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Cape Lookout National Seashore Looking For Good Homes For 'Shackleford' Horses


Shackleford horses. Foundation for Shackleford Horses photo.

If you're a lover of horse history, and wouldn't mind gaining ownership of a "Shackleford" horse, call the folks at Cape Lookout National Seashore. But be quick, because they only have seven to give away.

Still running wild on a barrier island in the Atlantic, Banker horses represent an enchanting piece of history. Their herd members hold a genetic link to Old Spanish horses, and they are recognized by the Horse of the America’s Registry. They are part of the cultural history of the Outer Banks where they have lived for centuries.

Seashore Superintendent Russel Wilson says that these horses, while born wild, were removed from the wild for population control. He says these youngsters gentle well with time and patience, and are generally recognized by other owners as being exceptionally intelligent.

Shackleford horses grow to 11 to 13 hands (4 inches per hand). They are kept as companions for other horses and for people. They can be trained for driving or riding; Traveller, removed in 2001, provided lead-line transportation for an 8-year-old boy who rode him in a local July 4th parade last summer.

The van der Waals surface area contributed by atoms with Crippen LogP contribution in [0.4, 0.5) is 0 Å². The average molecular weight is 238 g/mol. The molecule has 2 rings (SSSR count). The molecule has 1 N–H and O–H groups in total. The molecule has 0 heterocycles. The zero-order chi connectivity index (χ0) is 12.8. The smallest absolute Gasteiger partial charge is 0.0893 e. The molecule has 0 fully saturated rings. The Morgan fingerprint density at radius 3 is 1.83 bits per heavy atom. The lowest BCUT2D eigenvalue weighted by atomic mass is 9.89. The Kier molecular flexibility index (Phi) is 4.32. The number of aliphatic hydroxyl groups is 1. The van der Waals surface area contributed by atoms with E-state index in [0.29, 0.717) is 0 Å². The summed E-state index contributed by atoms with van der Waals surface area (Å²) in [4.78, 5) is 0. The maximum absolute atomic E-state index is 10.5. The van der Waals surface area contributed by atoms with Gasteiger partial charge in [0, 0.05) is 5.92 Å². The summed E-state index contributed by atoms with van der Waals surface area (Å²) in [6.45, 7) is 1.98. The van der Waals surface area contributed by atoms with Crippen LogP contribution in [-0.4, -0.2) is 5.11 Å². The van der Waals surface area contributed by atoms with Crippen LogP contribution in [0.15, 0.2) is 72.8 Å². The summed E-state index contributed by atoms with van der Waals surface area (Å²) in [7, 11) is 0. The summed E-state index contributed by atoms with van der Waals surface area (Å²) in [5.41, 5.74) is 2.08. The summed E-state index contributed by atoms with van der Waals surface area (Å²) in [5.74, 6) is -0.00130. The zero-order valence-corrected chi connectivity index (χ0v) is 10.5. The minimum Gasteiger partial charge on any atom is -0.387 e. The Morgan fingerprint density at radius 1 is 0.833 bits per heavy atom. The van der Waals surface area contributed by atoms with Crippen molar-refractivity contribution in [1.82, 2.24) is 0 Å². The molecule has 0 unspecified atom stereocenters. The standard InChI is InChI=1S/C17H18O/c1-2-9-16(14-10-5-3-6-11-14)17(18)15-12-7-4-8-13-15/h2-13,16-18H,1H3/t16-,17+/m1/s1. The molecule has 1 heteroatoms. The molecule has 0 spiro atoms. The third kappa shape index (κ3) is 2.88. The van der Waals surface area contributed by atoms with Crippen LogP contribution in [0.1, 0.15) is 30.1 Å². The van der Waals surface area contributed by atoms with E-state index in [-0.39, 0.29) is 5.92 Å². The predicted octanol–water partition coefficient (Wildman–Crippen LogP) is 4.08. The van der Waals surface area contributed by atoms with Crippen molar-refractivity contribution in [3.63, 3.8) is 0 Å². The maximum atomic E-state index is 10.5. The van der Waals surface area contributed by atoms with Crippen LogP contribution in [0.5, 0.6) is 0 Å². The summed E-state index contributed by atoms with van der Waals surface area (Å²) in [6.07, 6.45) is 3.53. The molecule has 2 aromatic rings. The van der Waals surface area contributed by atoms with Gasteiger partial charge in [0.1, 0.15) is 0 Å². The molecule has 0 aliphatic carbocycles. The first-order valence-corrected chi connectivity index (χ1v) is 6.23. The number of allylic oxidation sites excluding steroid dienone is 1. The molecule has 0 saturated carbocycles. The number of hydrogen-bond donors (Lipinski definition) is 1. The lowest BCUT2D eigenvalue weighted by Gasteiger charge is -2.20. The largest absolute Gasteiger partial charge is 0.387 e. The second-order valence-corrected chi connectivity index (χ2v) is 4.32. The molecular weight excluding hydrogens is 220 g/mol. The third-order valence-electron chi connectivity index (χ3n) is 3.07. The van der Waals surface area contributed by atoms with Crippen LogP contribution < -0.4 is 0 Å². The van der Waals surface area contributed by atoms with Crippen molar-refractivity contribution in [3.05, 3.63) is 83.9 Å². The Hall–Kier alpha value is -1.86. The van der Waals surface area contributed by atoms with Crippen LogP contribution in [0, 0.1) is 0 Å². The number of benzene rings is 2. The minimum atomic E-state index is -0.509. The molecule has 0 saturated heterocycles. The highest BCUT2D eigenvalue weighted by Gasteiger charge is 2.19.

Horses of different ages are available through the Foundation for Shackleford Horses, Inc. Most recently removed from the island are Soprano, a proud 19-month-old colt; Sacajawea, a pretty 22-month-old filly; Salsa, an adorable 12-month-old filly; and Adagio, a bright 10-month-old colt.

Adoptions are handled on a first-come basis. An adoption fee is charged and there are facility requirements.

For more information and/or an adoption application contact Anita Kimball at (252) 241-5222 or, after 6:00 p.m., Joy Lawrence at (252) 728-7111. To make an appointment to see the horses, contact Anita Kimball. In Florida, contact Bob Cubbage at (352) 817-3576.


What a great article! I raise Cutting Horses and have not had any prior information on these Shackleford Horses, they look wonderful. What treasures they must be. Am looking forward to learning more about them.


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